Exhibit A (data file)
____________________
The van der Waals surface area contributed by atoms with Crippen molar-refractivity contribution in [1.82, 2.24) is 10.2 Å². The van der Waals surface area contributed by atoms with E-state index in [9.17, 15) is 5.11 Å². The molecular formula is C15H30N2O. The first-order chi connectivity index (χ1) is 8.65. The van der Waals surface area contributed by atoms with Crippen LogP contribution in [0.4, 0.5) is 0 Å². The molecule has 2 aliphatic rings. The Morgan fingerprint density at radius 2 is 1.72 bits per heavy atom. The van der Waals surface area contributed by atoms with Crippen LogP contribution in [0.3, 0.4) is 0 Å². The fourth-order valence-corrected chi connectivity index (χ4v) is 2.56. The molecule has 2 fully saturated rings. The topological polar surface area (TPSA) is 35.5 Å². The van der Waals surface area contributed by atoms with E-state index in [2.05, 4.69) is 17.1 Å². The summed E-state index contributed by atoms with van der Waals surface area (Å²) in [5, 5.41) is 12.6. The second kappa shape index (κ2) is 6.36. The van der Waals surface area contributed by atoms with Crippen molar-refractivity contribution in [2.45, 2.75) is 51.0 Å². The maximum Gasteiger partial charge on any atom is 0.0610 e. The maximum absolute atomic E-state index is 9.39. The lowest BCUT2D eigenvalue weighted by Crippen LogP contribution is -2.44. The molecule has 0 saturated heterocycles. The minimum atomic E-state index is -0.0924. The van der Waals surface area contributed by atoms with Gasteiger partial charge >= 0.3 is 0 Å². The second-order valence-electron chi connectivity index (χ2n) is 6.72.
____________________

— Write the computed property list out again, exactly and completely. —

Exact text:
The van der Waals surface area contributed by atoms with Crippen molar-refractivity contribution in [1.82, 2.24) is 10.2 Å². The van der Waals surface area contributed by atoms with E-state index in [9.17, 15) is 5.11 Å². The molecular formula is C15H30N2O. The first-order chi connectivity index (χ1) is 8.65. The van der Waals surface area contributed by atoms with Crippen LogP contribution in [0.4, 0.5) is 0 Å². The molecule has 2 aliphatic rings. The Morgan fingerprint density at radius 2 is 1.72 bits per heavy atom. The van der Waals surface area contributed by atoms with Crippen LogP contribution in [0.3, 0.4) is 0 Å². The fourth-order valence-corrected chi connectivity index (χ4v) is 2.56. The molecule has 2 fully saturated rings. The topological polar surface area (TPSA) is 35.5 Å². The van der Waals surface area contributed by atoms with E-state index in [2.05, 4.69) is 17.1 Å². The summed E-state index contributed by atoms with van der Waals surface area (Å²) in [5, 5.41) is 12.6. The second kappa shape index (κ2) is 6.36. The van der Waals surface area contributed by atoms with Crippen molar-refractivity contribution in [2.45, 2.75) is 51.0 Å². The maximum Gasteiger partial charge on any atom is 0.0610 e. The maximum absolute atomic E-state index is 9.39. The lowest BCUT2D eigenvalue weighted by Crippen LogP contribution is -2.44. The molecule has 0 saturated heterocycles. The minimum atomic E-state index is -0.0924. The van der Waals surface area contributed by atoms with Gasteiger partial charge >= 0.3 is 0 Å². The second-order valence-electron chi connectivity index (χ2n) is 6.72.